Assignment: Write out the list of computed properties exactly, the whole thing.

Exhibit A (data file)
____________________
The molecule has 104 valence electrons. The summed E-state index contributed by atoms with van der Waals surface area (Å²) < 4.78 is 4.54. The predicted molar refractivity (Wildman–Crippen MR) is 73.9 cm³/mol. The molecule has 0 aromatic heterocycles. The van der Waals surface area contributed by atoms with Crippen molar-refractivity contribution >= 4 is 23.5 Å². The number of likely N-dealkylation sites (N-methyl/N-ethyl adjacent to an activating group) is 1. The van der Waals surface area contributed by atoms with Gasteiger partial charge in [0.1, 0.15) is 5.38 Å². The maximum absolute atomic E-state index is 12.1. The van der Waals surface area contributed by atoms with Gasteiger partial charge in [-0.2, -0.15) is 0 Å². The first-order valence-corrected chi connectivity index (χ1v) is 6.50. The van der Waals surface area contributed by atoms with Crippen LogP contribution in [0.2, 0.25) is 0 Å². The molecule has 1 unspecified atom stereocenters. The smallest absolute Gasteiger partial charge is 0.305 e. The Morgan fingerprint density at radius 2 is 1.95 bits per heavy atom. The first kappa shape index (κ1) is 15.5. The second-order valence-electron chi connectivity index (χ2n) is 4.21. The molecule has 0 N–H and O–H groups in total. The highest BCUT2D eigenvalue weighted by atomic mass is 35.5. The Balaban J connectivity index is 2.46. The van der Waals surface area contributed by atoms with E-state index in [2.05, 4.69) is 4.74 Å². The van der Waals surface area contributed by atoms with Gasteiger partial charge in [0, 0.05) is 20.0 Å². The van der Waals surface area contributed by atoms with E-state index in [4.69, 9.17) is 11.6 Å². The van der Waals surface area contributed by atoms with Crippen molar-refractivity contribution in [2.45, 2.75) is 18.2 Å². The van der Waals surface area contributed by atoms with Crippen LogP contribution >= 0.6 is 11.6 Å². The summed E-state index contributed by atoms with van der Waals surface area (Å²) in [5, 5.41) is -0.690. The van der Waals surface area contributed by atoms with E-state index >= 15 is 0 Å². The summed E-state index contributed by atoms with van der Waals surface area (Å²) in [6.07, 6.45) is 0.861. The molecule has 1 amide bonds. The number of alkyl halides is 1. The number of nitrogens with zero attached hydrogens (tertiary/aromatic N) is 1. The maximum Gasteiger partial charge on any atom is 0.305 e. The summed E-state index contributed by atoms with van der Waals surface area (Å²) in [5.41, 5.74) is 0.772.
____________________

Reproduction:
The molecule has 104 valence electrons. The summed E-state index contributed by atoms with van der Waals surface area (Å²) < 4.78 is 4.54. The predicted molar refractivity (Wildman–Crippen MR) is 73.9 cm³/mol. The molecule has 0 aromatic heterocycles. The van der Waals surface area contributed by atoms with Crippen molar-refractivity contribution >= 4 is 23.5 Å². The number of likely N-dealkylation sites (N-methyl/N-ethyl adjacent to an activating group) is 1. The van der Waals surface area contributed by atoms with Gasteiger partial charge in [0.1, 0.15) is 5.38 Å². The maximum absolute atomic E-state index is 12.1. The van der Waals surface area contributed by atoms with Gasteiger partial charge in [-0.2, -0.15) is 0 Å². The first-order valence-corrected chi connectivity index (χ1v) is 6.50. The van der Waals surface area contributed by atoms with Crippen LogP contribution in [0.2, 0.25) is 0 Å². The molecule has 1 unspecified atom stereocenters. The smallest absolute Gasteiger partial charge is 0.305 e. The Morgan fingerprint density at radius 2 is 1.95 bits per heavy atom. The first kappa shape index (κ1) is 15.5. The second-order valence-electron chi connectivity index (χ2n) is 4.21. The molecule has 0 N–H and O–H groups in total. The highest BCUT2D eigenvalue weighted by atomic mass is 35.5. The Balaban J connectivity index is 2.46. The van der Waals surface area contributed by atoms with E-state index in [2.05, 4.69) is 4.74 Å². The van der Waals surface area contributed by atoms with Gasteiger partial charge in [0, 0.05) is 20.0 Å². The van der Waals surface area contributed by atoms with E-state index in [4.69, 9.17) is 11.6 Å². The van der Waals surface area contributed by atoms with Crippen molar-refractivity contribution in [2.45, 2.75) is 18.2 Å². The van der Waals surface area contributed by atoms with Crippen LogP contribution >= 0.6 is 11.6 Å². The summed E-state index contributed by atoms with van der Waals surface area (Å²) in [5, 5.41) is -0.690. The van der Waals surface area contributed by atoms with E-state index >= 15 is 0 Å². The summed E-state index contributed by atoms with van der Waals surface area (Å²) in [6.07, 6.45) is 0.861. The molecule has 1 amide bonds. The number of alkyl halides is 1. The number of nitrogens with zero attached hydrogens (tertiary/aromatic N) is 1. The maximum Gasteiger partial charge on any atom is 0.305 e. The summed E-state index contributed by atoms with van der Waals surface area (Å²) in [5.41, 5.74) is 0.772.